“Hold my hand or I will die,” he said once more. And I did. I inched my hand across and grabbed his. My palms were sweaty. My mouth was dry. And I just stared straight ahead and held the man’s hand while he kept saying, “We are all going to die. We are all going to die…” over and over and over again.
Truly, there is no way to adequately describe the fear that gripped me. Each time a flight attendant passed, my seatmate ordered more to drink. I sat quietly scared that I might do something which would cause him to detonate the bomb in his black bag. I was sure now that was what he carried. And I contemplated my mortality. I would never go to college. I would never write a book. I would never have sex or get married or have children. I would never see my family again. I couldn’t even write them a note because HE was holding my right hand, and there was no way I was going to let go of his hand. There were too many lives at risk. As I sat there, I bargained with God: “I will hold this guy’s hand if you will just let us live. Please God, let us get to London safely.”
With every shot the guy’s words became more slurred. And then he seemed sleepy. He leaned his head against me. He stank of sweat and alcohol and middle-aged manliness. His scraggly beard repulsed me as much as his breath. And his hands were overly-friendly at times. But I just sat still in my seat, praying.
When the flight attendants passed, I tried to covertly get their attention, but they ignored me. And I couldn’t think of anything to say, anyway. “I think this guy is going to blow up the plane,” would have tipped him off. So they went about their business serving drinks and collecting garbage, and I sat in terrified silence.
And then the man burped. It was horrible. The belch of a violent stomach. And a foretaste of what was to come… and he vomited all over himself.
And then all over the floor.
And then all over the flight attendant who came to help him.
And all over the guy across the aisle.
And then he passed out.
And now I was trapped against the window with a puddle of vomit at my feet, a drunken man unconscious in the seat next to me, and a flight crew struggling to decide what to do next. Oh, and the guy was still holding my hand.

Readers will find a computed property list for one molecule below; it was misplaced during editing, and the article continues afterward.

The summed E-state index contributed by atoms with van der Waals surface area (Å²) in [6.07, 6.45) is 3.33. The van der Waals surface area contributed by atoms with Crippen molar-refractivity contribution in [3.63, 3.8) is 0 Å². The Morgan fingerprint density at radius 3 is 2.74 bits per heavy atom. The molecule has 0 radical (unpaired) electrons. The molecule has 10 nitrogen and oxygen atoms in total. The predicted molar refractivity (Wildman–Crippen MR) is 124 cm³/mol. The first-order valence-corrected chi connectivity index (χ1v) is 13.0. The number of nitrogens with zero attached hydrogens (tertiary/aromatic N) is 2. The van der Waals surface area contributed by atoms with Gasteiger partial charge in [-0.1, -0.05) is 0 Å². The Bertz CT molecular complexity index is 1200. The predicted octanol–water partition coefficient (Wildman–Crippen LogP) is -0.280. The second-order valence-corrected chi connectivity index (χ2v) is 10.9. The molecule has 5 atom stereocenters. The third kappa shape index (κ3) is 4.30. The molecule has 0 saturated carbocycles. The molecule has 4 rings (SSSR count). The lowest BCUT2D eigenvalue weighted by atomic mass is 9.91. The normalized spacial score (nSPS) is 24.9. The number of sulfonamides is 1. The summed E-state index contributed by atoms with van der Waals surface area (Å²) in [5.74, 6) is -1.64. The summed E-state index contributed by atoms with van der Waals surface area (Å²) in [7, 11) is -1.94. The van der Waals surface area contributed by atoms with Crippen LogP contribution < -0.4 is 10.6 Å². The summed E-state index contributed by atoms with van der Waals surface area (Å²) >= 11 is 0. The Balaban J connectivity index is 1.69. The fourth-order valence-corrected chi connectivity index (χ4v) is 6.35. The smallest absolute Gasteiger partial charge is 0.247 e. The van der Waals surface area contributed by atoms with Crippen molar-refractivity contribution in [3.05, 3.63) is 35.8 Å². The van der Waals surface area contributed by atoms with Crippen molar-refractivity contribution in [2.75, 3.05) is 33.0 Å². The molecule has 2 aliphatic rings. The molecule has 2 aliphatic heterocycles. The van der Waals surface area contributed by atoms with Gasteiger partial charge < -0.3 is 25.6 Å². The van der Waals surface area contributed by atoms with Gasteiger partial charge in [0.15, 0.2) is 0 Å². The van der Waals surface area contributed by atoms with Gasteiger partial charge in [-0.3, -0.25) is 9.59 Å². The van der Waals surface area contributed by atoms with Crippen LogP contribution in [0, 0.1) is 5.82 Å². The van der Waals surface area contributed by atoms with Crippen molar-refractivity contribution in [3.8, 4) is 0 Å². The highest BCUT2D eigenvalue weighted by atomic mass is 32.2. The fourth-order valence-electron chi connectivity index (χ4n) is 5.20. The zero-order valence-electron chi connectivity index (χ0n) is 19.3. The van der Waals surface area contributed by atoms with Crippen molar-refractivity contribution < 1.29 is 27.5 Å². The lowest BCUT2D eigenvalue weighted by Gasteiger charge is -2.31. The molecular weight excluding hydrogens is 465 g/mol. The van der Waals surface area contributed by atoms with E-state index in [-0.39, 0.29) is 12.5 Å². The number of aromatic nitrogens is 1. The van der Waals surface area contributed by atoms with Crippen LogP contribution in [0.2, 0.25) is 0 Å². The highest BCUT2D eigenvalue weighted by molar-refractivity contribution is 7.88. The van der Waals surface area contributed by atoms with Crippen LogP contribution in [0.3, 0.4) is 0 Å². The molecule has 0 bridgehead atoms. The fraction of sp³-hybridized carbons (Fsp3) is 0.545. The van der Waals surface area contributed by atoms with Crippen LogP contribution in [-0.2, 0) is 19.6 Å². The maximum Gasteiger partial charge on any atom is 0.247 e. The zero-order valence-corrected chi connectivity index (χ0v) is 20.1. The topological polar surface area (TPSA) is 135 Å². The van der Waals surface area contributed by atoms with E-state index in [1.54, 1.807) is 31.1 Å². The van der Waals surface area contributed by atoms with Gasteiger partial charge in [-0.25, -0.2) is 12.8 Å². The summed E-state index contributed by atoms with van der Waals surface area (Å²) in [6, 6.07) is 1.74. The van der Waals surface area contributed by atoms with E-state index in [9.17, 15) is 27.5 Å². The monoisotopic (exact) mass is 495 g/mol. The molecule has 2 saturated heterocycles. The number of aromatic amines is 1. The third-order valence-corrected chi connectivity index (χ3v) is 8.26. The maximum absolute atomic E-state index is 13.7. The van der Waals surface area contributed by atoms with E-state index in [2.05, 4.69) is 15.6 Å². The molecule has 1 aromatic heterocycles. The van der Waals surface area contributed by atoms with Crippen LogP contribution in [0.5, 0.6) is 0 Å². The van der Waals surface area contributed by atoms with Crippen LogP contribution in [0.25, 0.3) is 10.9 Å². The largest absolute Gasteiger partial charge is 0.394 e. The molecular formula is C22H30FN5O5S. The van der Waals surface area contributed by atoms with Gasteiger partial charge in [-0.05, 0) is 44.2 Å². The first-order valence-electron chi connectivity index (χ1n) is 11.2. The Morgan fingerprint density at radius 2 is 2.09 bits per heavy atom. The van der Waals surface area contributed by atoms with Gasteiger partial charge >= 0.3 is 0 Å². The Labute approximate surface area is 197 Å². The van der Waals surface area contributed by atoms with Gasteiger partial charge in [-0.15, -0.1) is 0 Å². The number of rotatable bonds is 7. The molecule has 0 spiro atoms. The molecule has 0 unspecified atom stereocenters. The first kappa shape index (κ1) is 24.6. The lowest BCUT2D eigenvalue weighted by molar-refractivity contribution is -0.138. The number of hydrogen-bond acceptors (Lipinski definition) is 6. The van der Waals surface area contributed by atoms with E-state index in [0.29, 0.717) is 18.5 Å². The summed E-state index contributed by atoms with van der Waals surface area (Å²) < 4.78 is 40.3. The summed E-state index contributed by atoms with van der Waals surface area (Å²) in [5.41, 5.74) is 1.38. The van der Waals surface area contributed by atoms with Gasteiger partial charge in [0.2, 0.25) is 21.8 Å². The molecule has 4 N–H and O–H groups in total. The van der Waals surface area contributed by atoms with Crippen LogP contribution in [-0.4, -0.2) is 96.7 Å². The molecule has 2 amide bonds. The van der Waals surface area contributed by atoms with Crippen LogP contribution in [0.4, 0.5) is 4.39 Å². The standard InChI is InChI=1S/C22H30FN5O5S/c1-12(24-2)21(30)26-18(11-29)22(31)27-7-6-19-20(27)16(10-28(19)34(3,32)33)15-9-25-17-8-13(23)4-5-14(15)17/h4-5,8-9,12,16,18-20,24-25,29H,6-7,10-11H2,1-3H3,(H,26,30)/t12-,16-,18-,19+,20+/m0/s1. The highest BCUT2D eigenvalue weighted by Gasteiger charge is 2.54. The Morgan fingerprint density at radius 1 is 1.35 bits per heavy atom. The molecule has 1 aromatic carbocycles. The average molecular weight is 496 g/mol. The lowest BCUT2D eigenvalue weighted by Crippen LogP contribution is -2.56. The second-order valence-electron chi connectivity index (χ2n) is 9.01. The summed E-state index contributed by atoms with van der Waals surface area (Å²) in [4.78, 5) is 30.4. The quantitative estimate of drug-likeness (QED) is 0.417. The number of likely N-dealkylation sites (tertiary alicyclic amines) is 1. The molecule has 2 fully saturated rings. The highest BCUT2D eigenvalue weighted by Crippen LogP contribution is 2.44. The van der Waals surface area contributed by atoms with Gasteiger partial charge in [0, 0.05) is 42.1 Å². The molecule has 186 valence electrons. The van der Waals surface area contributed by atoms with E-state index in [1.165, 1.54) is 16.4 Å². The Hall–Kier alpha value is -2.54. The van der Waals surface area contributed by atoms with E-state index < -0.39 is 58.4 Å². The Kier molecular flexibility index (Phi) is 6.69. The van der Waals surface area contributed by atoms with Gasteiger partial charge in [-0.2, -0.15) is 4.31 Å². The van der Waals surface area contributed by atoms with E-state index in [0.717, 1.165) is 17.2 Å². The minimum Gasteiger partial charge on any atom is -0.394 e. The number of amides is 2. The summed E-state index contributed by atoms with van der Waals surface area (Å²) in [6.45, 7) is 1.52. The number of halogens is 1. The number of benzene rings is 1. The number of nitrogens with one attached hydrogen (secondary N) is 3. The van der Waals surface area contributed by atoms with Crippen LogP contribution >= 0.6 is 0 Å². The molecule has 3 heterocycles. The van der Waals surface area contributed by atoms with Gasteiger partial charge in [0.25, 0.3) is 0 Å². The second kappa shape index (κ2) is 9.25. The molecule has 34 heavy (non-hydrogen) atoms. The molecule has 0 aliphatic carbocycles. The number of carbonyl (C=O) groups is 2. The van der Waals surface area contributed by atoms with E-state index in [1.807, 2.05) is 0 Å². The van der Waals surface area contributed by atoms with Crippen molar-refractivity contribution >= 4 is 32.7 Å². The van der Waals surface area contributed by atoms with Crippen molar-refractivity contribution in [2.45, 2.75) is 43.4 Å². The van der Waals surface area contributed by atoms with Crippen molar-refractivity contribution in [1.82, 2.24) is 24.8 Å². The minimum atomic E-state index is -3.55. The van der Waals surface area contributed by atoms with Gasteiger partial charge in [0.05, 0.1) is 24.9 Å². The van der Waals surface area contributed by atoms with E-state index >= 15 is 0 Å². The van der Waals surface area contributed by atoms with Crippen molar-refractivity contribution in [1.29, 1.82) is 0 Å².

“Ladies and gentlemen, the captain has turned on the fasten seatbelt sign. We will be on the ground shortly.”
As we began our descent into London I struggled to keep my composure – and my lunch. I held my nose in one hand and the guy’s hand in the other. He was out cold. The flight attendants did their best to clean up the vomit on the floor and the other passenger, but they could do nothing for me. And then we were landing.
Was he really a terrorist? I don’t know. He was clearly troubled. I also think he enjoyed scaring the crap out of a fifteen year-old. He didn’t hold his liquor well, but he drank like a frat boy. Was he truly scared that he was going to meet his maker? Did he forget to detonate a bomb? Was he doing reconnaissance for another mission? What was in that black bag?
Or was he scared of flying?
It took many years for me to think that perhaps this man was just really scared of flying and needed someone to hold his hand. And I will never know.
As we deplaned the man was whisked away in a wheelchair with his black bag on his lap. And I headed off with my grandfather’s hand securely on my shoulder. My thoughts turned to Phantom of the Opera tickets and the Tower of London, and the adventure of a lifetime ended with the sedate dignity of London.
But the melodramatic words of a fifteen year-old turned out to be true: it was an adventure and the start of a lifetime of travel.